“I write only because
There is a voice within me
That will not be still”
― Sylvia Plath, Letters Home
I have chosen the oft-quoted Sylvia Plath as the driving force of my post today. If you don’t have a copy of The Unabridged Diaries of Sylvia Plath (I don’t know if that quote is actually in that book), then I highly recommend it. In the late-night (more like very early morning) hours, especially in winter for some reason, I enjoy delving into some other writer’s broken brain for a while. It makes me feel slightly less alone on a lot of cold, dark nights. Also, slightly less broken. Mostly, though, what I like about reading diaries or these more introspective personal works by famous authors is that they are windows into the people within the words. And what I’ve found most interesting is that many writers share a common sort of psychological need for motion: the motion of passing moments into meaning, and meaning into something more enduring. This often indescribable need to set words free.
Each time I ponder Sylvia Plath’s words above, I think of the voice—the Voice—within myself that has always driven me to write. Not the conversations that go on in my head sometimes between characters while I’m walking down the street, or even the words I’m writing in my mind on the bus about the passing scenery or one lone passerby on the sidewalk. No, though these are all part of the thing in me that is writing, these are not what moves me to write. What truly moves me into putting words down is this feeling—this intense urge—that if I don’t write, I will shatter. The crack starts out small, but it grows and grows and grows. Before I know it, I’m breaking open in words.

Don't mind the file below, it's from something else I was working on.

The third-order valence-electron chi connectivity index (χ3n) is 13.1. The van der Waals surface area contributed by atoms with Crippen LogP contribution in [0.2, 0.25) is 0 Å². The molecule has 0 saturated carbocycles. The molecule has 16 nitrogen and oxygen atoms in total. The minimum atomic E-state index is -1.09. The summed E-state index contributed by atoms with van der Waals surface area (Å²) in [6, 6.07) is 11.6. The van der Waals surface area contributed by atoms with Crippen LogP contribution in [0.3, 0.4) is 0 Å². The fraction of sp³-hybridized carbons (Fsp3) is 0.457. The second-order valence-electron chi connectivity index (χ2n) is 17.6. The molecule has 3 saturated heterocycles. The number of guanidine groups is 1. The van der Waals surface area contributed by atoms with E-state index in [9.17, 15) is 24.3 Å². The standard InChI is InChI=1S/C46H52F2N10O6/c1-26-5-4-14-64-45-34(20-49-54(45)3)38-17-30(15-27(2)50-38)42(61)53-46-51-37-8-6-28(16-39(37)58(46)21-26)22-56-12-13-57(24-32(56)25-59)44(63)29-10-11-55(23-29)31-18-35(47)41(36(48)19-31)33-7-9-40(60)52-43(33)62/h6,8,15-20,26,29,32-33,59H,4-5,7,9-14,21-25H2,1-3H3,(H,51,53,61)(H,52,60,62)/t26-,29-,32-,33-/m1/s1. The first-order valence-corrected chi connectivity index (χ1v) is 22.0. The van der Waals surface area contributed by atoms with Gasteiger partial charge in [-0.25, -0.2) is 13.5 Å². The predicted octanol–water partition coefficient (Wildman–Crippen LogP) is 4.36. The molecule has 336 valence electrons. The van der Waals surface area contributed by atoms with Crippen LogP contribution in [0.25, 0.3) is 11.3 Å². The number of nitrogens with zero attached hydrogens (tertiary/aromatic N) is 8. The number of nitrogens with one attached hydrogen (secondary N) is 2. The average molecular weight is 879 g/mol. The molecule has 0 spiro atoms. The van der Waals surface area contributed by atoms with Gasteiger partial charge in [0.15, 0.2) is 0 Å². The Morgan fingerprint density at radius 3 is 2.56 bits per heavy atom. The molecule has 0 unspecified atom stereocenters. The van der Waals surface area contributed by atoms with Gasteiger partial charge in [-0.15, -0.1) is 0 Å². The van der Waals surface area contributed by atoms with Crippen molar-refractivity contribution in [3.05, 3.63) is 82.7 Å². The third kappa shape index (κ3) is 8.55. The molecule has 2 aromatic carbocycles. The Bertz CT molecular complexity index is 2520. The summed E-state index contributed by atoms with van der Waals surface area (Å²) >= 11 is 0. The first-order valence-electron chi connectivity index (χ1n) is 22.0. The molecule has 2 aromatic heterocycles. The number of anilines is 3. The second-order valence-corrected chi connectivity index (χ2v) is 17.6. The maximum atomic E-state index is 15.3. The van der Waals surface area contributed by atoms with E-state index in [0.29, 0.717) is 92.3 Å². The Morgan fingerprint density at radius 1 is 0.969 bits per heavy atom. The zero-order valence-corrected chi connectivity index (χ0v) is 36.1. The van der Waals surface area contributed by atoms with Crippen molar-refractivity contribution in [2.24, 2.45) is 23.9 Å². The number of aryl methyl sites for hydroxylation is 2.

My relationship with words has always been a tenuous love affair. Though I cannot imagine a life without language, I often feel as if words dictate me rather than the other way around. I can go weeks sometimes without writing anything emotionally substantial, but the Voice circles and circles and becomes almost too heavy to carry; all those words I’ve stored up start to push back. And then BAM, I crack. Before I know it, I’m back at the computer or paper and away I go, back in motion, exhaling the Voice, releasing the words, so that I can, however briefly, come to a standstill.
As Dorothy Parker has said: “I hate writing, I love having written.”
As a confession: Sometimes I truly hate writing. You know how it is, when you’re trying to build a habit. Not to write sporadically but to sit down every day and coerce the words onto the page. Sometimes, despite the insistence of the Voice, it’s a real fight. But I love the silence within me that arrives after having written. I love feeling, however briefly, that I’ve moved some part of myself forward in the process, and, in doing so, arrived at a crossroads where nothing moves at all.
Only when I reach this point do I actually appreciate writing, at least the act of it: when my Voice is sated and my words are still and I am totally silent.